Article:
26 Nov 2010

Africa's peace efforts at risk from HIV/AIDS

Written by  Dawn Nagar

No. 157: Africa's peace efforts at risk from HIV/AIDS / Dawn Nagar / Business Day

Southern African and regional armed forces being established to keep peace across the continent lack coherent policies on preventing the spread of HIV. No mention of HIV/AIDS is made in the policy frameworks and peace and security memorandum agreed for the African Standby Force, the body that is supposed to intervene to quell and prevent violent conflict in Africa.

This omission is particularly glaring considering the increasing military readiness of the regional brigades that will make up the standby force and the high rates of HIV/AIDS among the national armies contributing to the brigades. In 2006, SA's Department of Defence said 30% of the 34,810 members tested for HIV/AIDS that year had contracted the virus. In some Southern African Development Community (Sadc) countries, as many as 40%-60% of soldiers have contracted HIV.

However, despite the alarming rates of HIV among the national militaries contributing to the brigade supplied to the standby force by the 15-member Sadc, it now stands on the verge of operational readiness. Earlier this month, the director of Sadc's Organ on Politics, Defence, and Security Co-operation, Tanki Mothae, praised the subregional standby brigade for having achieved brigade readiness and for successfully joining an exercise code named Amani Africa ("Peace Africa") that was established to assess the readiness of the standby force's command post in Addis Ababa, Ethiopia. The recent exercise tested the capacity of the African Union (AU) to intervene through the force, and could represent an encouraging step for peace and security. The brigade is now waiting for the AU to certificate its operational readiness.

However, the reality remains that the force and its military staff committee lack a comprehensive policy on HIV/AIDS, and full co-operation on the issue has yet to be agreed between the AU and Africa's five subregional blocs — Sadc, the Economic Community of West African States, the Intergovernmental Authority on Development, the Economic Community of Central African States, and the Arab-Maghreb Union.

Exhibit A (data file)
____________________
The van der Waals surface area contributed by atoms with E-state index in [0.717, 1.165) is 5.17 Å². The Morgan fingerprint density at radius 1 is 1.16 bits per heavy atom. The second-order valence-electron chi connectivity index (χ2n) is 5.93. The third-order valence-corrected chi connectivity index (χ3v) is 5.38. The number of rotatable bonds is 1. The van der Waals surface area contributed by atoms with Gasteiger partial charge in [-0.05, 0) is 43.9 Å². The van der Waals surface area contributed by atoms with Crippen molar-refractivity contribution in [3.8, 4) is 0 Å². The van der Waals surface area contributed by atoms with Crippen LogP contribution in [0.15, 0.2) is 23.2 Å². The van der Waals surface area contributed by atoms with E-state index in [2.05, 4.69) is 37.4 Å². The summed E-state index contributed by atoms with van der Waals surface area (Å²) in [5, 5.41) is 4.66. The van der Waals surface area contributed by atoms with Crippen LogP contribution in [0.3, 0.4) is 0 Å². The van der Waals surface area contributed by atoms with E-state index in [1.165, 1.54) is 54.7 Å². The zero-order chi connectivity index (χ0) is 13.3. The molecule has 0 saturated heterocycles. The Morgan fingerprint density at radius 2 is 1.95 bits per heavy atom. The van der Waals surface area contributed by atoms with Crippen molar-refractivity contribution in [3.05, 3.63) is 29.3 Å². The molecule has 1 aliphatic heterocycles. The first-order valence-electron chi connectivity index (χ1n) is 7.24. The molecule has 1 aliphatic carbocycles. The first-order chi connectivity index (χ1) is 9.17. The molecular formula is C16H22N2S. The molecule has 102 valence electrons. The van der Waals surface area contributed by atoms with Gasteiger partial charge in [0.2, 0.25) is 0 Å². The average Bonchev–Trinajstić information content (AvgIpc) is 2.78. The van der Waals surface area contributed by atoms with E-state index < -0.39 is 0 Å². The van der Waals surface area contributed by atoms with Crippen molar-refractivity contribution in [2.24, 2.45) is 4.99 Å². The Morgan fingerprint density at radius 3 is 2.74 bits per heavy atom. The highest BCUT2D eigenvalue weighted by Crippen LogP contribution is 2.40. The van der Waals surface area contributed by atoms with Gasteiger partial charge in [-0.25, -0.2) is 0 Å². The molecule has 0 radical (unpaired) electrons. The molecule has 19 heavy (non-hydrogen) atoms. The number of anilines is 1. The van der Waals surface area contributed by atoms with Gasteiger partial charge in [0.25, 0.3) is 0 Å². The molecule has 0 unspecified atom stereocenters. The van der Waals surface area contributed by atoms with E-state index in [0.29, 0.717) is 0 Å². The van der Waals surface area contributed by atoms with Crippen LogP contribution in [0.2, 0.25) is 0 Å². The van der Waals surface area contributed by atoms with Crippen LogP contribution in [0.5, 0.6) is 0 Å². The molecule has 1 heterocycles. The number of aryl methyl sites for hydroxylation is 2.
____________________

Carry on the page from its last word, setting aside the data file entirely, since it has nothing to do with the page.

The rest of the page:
The problem is magnified by the scale of the contribution the regional blocs are expected to make — each should provide a brigade of 3,500-5,000 troops, as well as 500 military observers for standby duty, and 240 police officers. Failure to address the issue may seriously undermine the capacity of regional brigades to keep the peace — for example, mission staff with HIV/AIDS may deplete available medical resources and/or potentially spread the virus through vulnerable civilian populations.

African armies have been addressing the issue of HIV as a matter of priority. At the subregional level, Sadc's Bridging Funding Facility is seeking to implement sound, practical policies, which are realistic and address the human rights of peacekeepers. In addition, Sadc should consider developing a common policy to tackle HIV/AIDS that addresses the length of time forces are deployed on peacekeeping missions. It may be worth considering a policy that provides a specific time frame for deployment of military personnel, incorporating exceptions for high-ranking officials who are overseeing the missions. Such a policy would reduce lengthy absences from home for peacekeepers, which have been shown to boost promiscuity and the potential spread of HIV.

Next week's World AIDS Day advocates the fulfillment of the 2001 United Nations Declaration of Commitment on HIV/AIDS, which pledges to make all efforts to stem the spread of the virus and support those living with it. The effect of HIV/AIDS was succinctly expressed to researchers in 2005 by a young soldier in the South African National Defence Force (SANDF): "Our young members believe that the SANDF can only go to war with a living, breathing, and bleeding enemy. Well, that is the kind of enemy our grandfathers went to war with, but we now live in a new world where poverty and disease kill more people than people who die in countries at war with each other. AIDS, coupled with poverty, can wipe out an entire family single-handedly. So who is the enemy now?"

Nagar is a researcher at the Centre for Conflict Resolution in Cape Town.

 



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